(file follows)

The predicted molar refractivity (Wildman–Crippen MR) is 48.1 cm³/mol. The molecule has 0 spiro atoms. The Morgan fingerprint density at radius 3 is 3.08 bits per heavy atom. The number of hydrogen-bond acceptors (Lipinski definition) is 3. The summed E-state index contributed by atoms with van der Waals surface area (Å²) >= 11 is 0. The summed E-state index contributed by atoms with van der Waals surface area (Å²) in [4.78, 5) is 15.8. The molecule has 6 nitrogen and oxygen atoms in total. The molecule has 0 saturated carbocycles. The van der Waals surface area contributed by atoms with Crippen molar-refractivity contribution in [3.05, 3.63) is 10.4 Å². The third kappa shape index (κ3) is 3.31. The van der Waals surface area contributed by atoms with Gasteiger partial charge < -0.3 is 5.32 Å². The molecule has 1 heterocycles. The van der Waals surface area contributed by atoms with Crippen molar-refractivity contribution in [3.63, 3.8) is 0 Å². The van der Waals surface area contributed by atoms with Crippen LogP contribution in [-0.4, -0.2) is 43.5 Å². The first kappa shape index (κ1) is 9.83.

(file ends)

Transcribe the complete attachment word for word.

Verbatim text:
The predicted molar refractivity (Wildman–Crippen MR) is 48.1 cm³/mol. The molecule has 0 spiro atoms. The Morgan fingerprint density at radius 3 is 3.08 bits per heavy atom. The number of hydrogen-bond acceptors (Lipinski definition) is 3. The summed E-state index contributed by atoms with van der Waals surface area (Å²) >= 11 is 0. The summed E-state index contributed by atoms with van der Waals surface area (Å²) in [4.78, 5) is 15.8. The molecule has 6 nitrogen and oxygen atoms in total. The molecule has 0 saturated carbocycles. The van der Waals surface area contributed by atoms with Crippen molar-refractivity contribution in [3.05, 3.63) is 10.4 Å². The third kappa shape index (κ3) is 3.31. The van der Waals surface area contributed by atoms with Gasteiger partial charge < -0.3 is 5.32 Å². The molecule has 1 heterocycles. The van der Waals surface area contributed by atoms with Crippen molar-refractivity contribution in [3.63, 3.8) is 0 Å². The van der Waals surface area contributed by atoms with Crippen LogP contribution in [-0.4, -0.2) is 43.5 Å². The first kappa shape index (κ1) is 9.83.